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Global Payments: Are we past the First Bad Pancake?

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Or shall we make it plural? If everyone from SWIFT to Visa to Facebook to IBM to Unbounded to even JP Morgan is going after it in really disruptive ways, are we closer to the sweet and hot smell of a perfect and well-rounded answer now?

Facebook has just hit the headlines. Again. This time for consolidating payments across all its platforms with Facebook Pay. That is intriguingly close on the heels of Visa announcing the commercial launch of the Visa B2B Connect network. It wants to bring something that can help financial institutions to quickly and securely process high-value corporate cross-border payments – and globally. This B2B Connect launch is set to sprawl to 30 global trade corridors and expects to touch some 90 markets by the end of 2019.

We will talk about (in a bit) the other names (familiar and new) in the race for a good global payment solution for the current age. But this is 2019. Its tail-end to be precise. We are long past the arrival and excitement of blockchain too. The grill must have been heated well now. The kettle has been whistling already. Then why are we still hovering around the stove?

Truth is, we have been waiting for so long that it has become a well-worn habit by now.

Breakfast or The Last Supper

Sending and receiving payments across the globe was always full of friction, long wait-windows, iron-gut patience, bloated margins, intermediary processes (and consequent fees), and lots and lots of dots to hop over before the mellifluous sound of that beep sang somewhere.

In fact, all the new alternatives that are now in the batter are trying to fix one or all of these problems. The idea is to make payments fast, fluid, friction-less, party-less, margin-lean and not something that reminds you of the good old postman.

Because, in a post-blockchain world, it is hard to not groan and croak when something as simple as a payment still takes longer than the blink of an eye. The days of every bank and party delaying the payment process and extracting a fee could not last long.

Patience may be a virtue, but users across the globe are not going to spend it in this area – not when they hail cabs, order meals, pay bills and send home-made pickles at the snap of a finger.

Scratch that Itch

Thankfully, even SWIFT, or Society for Worldwide Interbank Financial Telecommunication, which reigned this empire of global payments for many happy, un-interrupted years, started to realize that the word ‘swift’ was gaining new proportions in the digital age. Users wanted a new definition of adjectives like ‘fast’, ‘transparent’ and ‘frictionless’. Someone had to massage this big emerging need.

A lot of ‘someones’ started arriving, including an awakened SWIFT, with its own GPI (Global Payment Initiative).

At the last count, 50 per cent of GPI payments were credited to end beneficiaries within 30 minutes, 40 per cent in under five minutes, many in seconds – as claimed by SWIFT.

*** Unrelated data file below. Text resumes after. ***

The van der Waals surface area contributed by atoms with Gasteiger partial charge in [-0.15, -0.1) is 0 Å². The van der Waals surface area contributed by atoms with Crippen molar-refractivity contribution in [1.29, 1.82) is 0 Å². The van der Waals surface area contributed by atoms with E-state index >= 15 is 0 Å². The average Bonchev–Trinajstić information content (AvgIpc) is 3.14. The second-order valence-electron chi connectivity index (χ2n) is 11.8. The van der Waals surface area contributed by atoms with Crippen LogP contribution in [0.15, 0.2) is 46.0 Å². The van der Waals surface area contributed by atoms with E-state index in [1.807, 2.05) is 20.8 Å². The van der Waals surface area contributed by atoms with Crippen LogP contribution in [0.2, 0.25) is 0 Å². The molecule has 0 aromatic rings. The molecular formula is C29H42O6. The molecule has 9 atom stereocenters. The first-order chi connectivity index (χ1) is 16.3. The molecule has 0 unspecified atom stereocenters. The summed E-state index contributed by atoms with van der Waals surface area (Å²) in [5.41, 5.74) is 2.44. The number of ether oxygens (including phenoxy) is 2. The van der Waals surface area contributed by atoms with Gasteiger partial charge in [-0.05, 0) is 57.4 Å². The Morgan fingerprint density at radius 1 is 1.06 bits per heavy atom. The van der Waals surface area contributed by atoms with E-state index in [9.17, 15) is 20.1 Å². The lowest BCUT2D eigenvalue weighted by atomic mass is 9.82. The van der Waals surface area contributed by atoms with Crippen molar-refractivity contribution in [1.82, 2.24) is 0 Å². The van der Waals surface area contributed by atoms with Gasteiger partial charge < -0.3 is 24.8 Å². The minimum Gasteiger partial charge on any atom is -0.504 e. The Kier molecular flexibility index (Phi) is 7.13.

This May, it joined hands with the European Central Bank (ECB) for an initiative to extend the reach of instant cross-border payments deeper into the European market by enabling the SWIFT GPI in the TIPS system. The idea was to get rid of the final-leg delays and friction.

Ask Dharmaraj Ramakrishnan, Sr. Director- Banking & Payments, FIS about how this gpi is impacting the speed and security part of international payment landscape, and he lets on that SWIFT, with its GPI initiative, has responded creatively and proficiently to consumers demand and expectations.

“With the current pace of technological advancements, consumers expect to access money anytime and anywhere. With the introduction of SWIFT – GPI one can meet the consumer demands of today to a larger extent. The SWIFT – GPI has the well-orchestrated architecture for cross-border payments covering faster delivery, transparency on cost and charges, traceability of payments, security and compliant with regulations. SWIFT – GPI ensures that payments are fast, traceable across the multiple banks in real-time and delivers confirmation when the beneficiary account is credited. It brings in monitoring capability and gets adherence to service level agreement (SLAs) as well as easy identification of counterparties.”

SWIFT was not the only one to hear the bugle. There was Ripple. There was IBM. And Moneygram. There was JPMorgan as well, armed with the Interbank Information Network (IIN) that is quickly gaining interesting names like Deutsche Bank and 356 such banks signing up on the platform since its launch in 2017. When it comes to cross-border transactions, players like Mastercard have also partnered with blockchain firms like R3 and biggies like Walmart are jumping on the wagon as fast as they can. Word on the street tells that a strong SWIFT alternative is being baked in China, Russia and India, to connect as many as 3 billion people in the three BRICS emerging economies.

Look at Visa’s attempt. The network, as it stated in the announcement, is using a unique digital identity feature and tokenization as it leverages open-source Hyperledger Fabric framework from the Linux Foundation, with IBM. A scalable, permissioned network is being explored for achieving that velocity that has been evasive and elusive so far.